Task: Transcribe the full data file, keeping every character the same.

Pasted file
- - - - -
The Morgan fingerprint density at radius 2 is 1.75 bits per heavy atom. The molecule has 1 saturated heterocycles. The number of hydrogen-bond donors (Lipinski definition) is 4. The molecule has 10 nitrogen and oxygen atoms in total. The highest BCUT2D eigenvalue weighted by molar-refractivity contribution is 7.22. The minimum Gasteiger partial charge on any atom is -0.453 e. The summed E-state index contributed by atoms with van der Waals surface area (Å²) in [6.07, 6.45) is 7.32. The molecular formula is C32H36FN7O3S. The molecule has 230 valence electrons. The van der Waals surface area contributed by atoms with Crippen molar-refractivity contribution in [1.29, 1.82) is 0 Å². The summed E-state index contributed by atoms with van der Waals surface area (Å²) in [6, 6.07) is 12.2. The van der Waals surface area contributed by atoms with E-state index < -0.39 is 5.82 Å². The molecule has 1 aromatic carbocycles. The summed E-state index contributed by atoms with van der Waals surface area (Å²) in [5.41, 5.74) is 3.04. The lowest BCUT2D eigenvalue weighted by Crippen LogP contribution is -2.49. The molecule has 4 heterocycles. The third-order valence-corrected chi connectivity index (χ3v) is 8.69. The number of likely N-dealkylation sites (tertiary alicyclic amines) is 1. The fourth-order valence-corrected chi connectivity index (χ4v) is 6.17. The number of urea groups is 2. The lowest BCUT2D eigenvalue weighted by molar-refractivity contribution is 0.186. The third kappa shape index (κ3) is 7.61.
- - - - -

The Morgan fingerprint density at radius 2 is 1.75 bits per heavy atom. The molecule has 1 saturated heterocycles. The number of hydrogen-bond donors (Lipinski definition) is 4. The molecule has 10 nitrogen and oxygen atoms in total. The highest BCUT2D eigenvalue weighted by molar-refractivity contribution is 7.22. The minimum Gasteiger partial charge on any atom is -0.453 e. The summed E-state index contributed by atoms with van der Waals surface area (Å²) in [6.07, 6.45) is 7.32. The molecular formula is C32H36FN7O3S. The molecule has 230 valence electrons. The van der Waals surface area contributed by atoms with Crippen molar-refractivity contribution in [1.29, 1.82) is 0 Å². The summed E-state index contributed by atoms with van der Waals surface area (Å²) in [6, 6.07) is 12.2. The van der Waals surface area contributed by atoms with E-state index < -0.39 is 5.82 Å². The molecule has 1 aromatic carbocycles. The summed E-state index contributed by atoms with van der Waals surface area (Å²) in [5.41, 5.74) is 3.04. The lowest BCUT2D eigenvalue weighted by Crippen LogP contribution is -2.49. The molecule has 4 heterocycles. The third-order valence-corrected chi connectivity index (χ3v) is 8.69. The number of likely N-dealkylation sites (tertiary alicyclic amines) is 1. The fourth-order valence-corrected chi connectivity index (χ4v) is 6.17. The number of urea groups is 2. The lowest BCUT2D eigenvalue weighted by molar-refractivity contribution is 0.186. The third kappa shape index (κ3) is 7.61.